Sonic Reducer

Michael Henningsen
2 min read
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Singer-songwriter Slaid Cleaves third record proves once and for all that you don't have to be Texas-born to make pure Texas music. The Maine native's last record, 2000's Broke Down, was hailed by the Austin Chronicle as “the first great Texas album of the 21st century.” Difficult as that particular accolade might be to eclipse, Cleaves has done it with Wishbones. Lyrically striking and a writer of visceral, ironic melodies, Cleaves is a near-perfect combination of Robert Earl Keen and Lyle Lovett. Four years between albums allowed Cleaves to go from critics' darling to trustworthy songwriter, and the result rages.

The Todd Tijerina Band Welcome Home (self-released)

A fine guitarist, Tijerina makes the mistake of putting the lyrics first on his band's latest release, Welcome Home. It's sweet that he's written a song about his son, but that ode and the rest of the lyrical content distracts from the killer guitar playing on the record. The performances are solid here, but the lyrics and melodies are sadly second-rate. Tijerina has the chops necessary to become a great blues guitarist, but the buck stops there. Neither exceptional vocalist nor lyricist, Tijerina would do well to hook up with one or the other and concentrate on guitar heroics.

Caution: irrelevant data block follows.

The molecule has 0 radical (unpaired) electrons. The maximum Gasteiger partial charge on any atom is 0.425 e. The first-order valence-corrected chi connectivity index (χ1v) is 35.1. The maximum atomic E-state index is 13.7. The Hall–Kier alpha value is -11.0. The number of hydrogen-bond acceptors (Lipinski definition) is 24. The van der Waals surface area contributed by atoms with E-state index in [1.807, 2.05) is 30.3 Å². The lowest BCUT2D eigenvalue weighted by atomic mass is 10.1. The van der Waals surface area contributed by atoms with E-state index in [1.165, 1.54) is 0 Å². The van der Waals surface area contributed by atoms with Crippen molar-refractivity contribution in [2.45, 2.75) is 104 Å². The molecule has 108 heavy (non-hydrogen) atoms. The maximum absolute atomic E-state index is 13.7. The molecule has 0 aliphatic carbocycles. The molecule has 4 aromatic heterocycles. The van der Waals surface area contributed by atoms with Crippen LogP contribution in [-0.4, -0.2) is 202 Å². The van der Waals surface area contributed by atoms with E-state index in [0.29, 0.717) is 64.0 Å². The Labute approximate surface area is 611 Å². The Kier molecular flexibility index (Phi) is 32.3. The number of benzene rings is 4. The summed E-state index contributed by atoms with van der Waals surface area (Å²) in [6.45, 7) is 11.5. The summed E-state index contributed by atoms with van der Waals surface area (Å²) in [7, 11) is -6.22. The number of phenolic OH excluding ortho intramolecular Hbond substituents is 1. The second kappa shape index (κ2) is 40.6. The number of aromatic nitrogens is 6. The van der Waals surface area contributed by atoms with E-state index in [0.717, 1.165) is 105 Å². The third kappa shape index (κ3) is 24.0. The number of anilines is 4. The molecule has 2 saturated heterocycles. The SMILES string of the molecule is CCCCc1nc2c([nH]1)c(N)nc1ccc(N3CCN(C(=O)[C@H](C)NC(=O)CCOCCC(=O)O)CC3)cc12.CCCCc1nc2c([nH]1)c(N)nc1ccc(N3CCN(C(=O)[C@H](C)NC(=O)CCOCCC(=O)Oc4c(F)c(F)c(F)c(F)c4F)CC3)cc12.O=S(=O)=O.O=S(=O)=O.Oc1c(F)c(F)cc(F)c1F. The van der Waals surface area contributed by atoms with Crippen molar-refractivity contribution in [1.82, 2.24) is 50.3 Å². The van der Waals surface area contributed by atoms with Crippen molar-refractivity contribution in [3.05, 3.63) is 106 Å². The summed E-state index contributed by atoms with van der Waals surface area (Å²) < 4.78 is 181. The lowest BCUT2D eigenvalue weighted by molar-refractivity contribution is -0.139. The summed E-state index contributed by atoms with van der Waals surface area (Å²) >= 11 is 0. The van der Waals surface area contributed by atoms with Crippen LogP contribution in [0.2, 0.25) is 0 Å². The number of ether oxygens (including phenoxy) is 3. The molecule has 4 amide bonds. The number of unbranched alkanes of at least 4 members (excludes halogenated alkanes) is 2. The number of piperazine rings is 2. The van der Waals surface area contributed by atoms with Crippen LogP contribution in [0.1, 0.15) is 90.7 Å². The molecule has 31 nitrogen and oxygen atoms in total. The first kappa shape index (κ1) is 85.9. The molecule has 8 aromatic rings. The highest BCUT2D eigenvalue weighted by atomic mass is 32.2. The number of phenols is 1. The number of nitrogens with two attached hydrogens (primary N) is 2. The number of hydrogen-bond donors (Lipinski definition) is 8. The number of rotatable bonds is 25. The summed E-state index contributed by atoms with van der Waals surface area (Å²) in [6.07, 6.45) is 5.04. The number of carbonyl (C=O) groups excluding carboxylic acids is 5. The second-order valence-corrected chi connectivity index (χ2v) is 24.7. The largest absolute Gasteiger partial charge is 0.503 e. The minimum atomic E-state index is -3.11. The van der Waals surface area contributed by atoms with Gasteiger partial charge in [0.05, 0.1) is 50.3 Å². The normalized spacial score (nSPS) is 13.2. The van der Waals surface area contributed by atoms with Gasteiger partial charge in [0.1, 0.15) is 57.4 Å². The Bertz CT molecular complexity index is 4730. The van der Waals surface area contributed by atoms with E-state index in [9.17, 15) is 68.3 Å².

The Darlington Horns Exile on High Street (self-released)

Something about this collection of songs is charming. Is it that they're sloppy and haphazard, or is it that they're sincere and full of honest mistakes? What's the difference?—the hate mail I get will all be the same. I love this band, I love their songs, but I hate the “we recorded this in Slim's living room” slop. The voices are fantastic, the performances bristle with electricity and I wish the Darlington Horns had enough pride in themselves and their music to save up enough money and spend the time to make a real record.

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